27. Internet as programmed by a floppy disk
America Online (AOL) once reigned supreme as the nation’s top dial-up internet provider. In fact, it was so popular that by 1999 the company had a valuation of a staggering $222 billion. Early web users could download the software to roam the web with an AOL floppy disk. Eventually, though, they moved onto CDs before we all switched to broadband and Wi-Fi.
26. Jennifer Aniston and Matthew Perry teaching us Microsoft Windows 95
In 1995 Friends was third on the list of the United States’ top-rated TV shows. As such, stars Matthew Perry and Jennifer Aniston were apparently enlisted to teach us all how to use the then-new PC software called Windows 95. A few of the videos – yes, on VHS – are still for sale online.
25. Teenage boys clamoring to wear extra-wide JNCO jeans
Brothers Haim Milo and Jacques Yaakov Revah invested $200,000 in their new take on denim, and it turned to be a shockingly successful gamble. The brothers designed jeans with legs between 20 and 36 inches wide. Yes, they were baggy and teens of that decade dug them. Furthermore, by 1998 the JNCO brand was raking in $186.9 million in sales.
24. Jonathan Taylor Thomas and a Fighter video game
In the 1990s Jonathan Taylor Thomas ascended to heartthrob status thanks to his flouncy golden hair, raspy voice and role on the sitcom Home Improvement. Before walking away from the spotlight at the end of the decade, though, he won our hearts once more when he appeared at children’s charity Starlite Foundation’s carnival in Santa Monica. Here, Thomas poses at the 1990 event with his very own Fighter video game – a must-have toy from the era.
23. The advent of the teen drama
Not all of the trendy ’90s TV shows cultivated an adult audience. Instead, this decade saw teen-centric programming make its way onto screens more so than ever before. The soap opera Beverly Hills 90210 gave way to future hits in the genre: including The O.C. and One Tree Hill. Teen comedies became a thing, too, with shows like Saved by the Bell holding up as 1990s pop culture perfection.
22. Working out with Mark Wahlberg
Actor Mark Wahlberg has made a name for himself on the silver screen and even earned an Oscar nomination for his supporting role in 2006’s The Departed. Long before that, though, his career was on an entirely different trajectory. Wahlberg helmed his eponymous hip-hop group: Marky Mark and the Funky Bunch. And he starred in VHS fitness videos under that moniker in the 1990s, too.
21. Gangsta rap goes mainstream
Of course, hip-hop music flowed long before the 1990s. Its roots trace back to the urban culture of the ’70s, and the following decade saw more commercial rappers break onto the charts. But it took several more years for so-called “gangsta” artists – whose music had more edge – to reach an equally wide audience. Eventually, the likes of Snoop Dogg, NWA and Tupac sold millions of records in the 1990s as the genre took off.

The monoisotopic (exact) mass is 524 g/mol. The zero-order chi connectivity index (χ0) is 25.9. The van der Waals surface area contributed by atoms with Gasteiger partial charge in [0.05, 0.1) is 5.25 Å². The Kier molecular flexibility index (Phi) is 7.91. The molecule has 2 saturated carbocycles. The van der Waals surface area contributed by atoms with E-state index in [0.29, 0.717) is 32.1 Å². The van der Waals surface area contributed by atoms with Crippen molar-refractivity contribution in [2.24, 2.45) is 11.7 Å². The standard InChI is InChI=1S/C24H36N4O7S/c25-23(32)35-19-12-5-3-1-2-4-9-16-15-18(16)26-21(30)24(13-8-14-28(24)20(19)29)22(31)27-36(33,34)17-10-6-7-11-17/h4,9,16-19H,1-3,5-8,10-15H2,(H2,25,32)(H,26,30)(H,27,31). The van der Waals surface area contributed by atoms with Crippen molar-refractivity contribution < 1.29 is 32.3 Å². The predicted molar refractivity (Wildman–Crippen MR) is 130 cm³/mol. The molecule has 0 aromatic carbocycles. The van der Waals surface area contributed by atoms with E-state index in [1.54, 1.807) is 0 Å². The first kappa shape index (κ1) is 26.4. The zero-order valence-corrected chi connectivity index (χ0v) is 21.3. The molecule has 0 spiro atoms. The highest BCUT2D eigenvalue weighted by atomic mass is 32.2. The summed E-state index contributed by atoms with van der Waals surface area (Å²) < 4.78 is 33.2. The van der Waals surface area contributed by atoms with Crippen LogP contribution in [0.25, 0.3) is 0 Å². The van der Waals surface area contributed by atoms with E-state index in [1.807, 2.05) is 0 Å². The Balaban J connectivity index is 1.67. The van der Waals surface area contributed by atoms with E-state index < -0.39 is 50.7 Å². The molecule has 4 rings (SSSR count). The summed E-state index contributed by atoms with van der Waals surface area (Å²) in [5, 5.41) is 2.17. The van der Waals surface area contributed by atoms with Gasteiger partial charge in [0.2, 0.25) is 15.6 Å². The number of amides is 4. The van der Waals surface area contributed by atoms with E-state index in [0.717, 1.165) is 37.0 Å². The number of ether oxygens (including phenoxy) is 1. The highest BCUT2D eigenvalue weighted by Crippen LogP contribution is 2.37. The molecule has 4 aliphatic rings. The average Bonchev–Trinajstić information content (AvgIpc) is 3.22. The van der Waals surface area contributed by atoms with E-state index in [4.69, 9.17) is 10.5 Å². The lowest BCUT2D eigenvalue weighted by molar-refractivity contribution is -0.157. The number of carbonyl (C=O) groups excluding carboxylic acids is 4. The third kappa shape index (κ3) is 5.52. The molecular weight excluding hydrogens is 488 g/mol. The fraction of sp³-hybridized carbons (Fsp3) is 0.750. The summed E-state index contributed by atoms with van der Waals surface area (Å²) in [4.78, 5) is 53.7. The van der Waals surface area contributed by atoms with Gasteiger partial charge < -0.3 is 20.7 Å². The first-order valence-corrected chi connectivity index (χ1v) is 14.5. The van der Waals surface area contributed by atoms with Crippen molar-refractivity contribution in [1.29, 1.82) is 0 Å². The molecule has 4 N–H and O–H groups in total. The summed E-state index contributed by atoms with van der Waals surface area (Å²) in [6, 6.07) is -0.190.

20. Kate Moss rules the runway – and raises a conversation
Those before her weren’t necessarily average-sized women, and neither were the catwalkers by her side. But Kate Moss headlined the 1990s era of incredibly thin supermodels – weighing in at approximately 100 pounds. As such, some denounced the snapshots of her gaunt frame and claimed that they glamorized starvation or even weight-loss caused by drug use.
19. The Real World graces screens for the first time
“This is the true story… of seven strangers… picked to live in a house…” Most fans of MTV in the 1990s could probably recite these lines to this day. They were part of The Real World’s tagline – a reality show that first aired in 1992. The program brought together 20-somethings from different backgrounds to see how they managed to get along under one roof. And the show continues to entertain audiences to this day.
18. The rise and fall of Orbitz soda
The idea for Orbitz is still just as crazy now as it was in 1997. The fruit-flavored beverage contained colorful gelatin balls floating in it, which made it look like an ingestible lava lamp. Unsurprisingly, this strange soda didn’t catch on, and the drink disappeared a year after it hit the shelves.
17. Billy Ray tops the Billboard charts
Mariah; Whitney; Spice Girls; Backstreet Boys. The list of the top-selling artists of the 1990s contains plenty of names you’d expect to see. But 1992’s victor – Billy Ray Cyrus – might come as a bit of a surprise. The country singer won the year with his record Some Gave All, which moved 4.7 million units in the United States.
16. Breathe easy at an oxygen bar
We breathe in oxygen 24 hours a day, but plain old air wasn’t enough for health-minded people in the 1990s. Instead, they started oxygen bars, where they’d breathe in pure air to boost concentration, fight stress and soothe hangovers. Celebs bought into the trend, too, with the likes of Madonna and Michael Jackson outfitting their homes with oxygen chambers for deep breathing.
15. Jim Carrey and the Toy Story guys at the Oscars
The year 1995 was a great year for movies; Jim Carrey starred in two films of note: Ace Ventura: When Nature Calls and Batman Forever. On top of that, the first-ever Toy Story movie hit theaters, too. And its main characters ended up on stage at the 1996 Academy Awards with none other than comedian Carrey, who probably made everyone laugh as he played with the Buzz and Woody figurines.
14. Britney Spears had a Britney doll
The team at Play Along Toys came up with the brilliant idea to make a Britney Spears doll for the masses. They spent millions on getting the toy to market, and it finally arrived in 1999. The entire project was an ambitious one – especially considering it was the company’s first-ever product sold to the masses.
13. Jeff Bezos bet on books – and won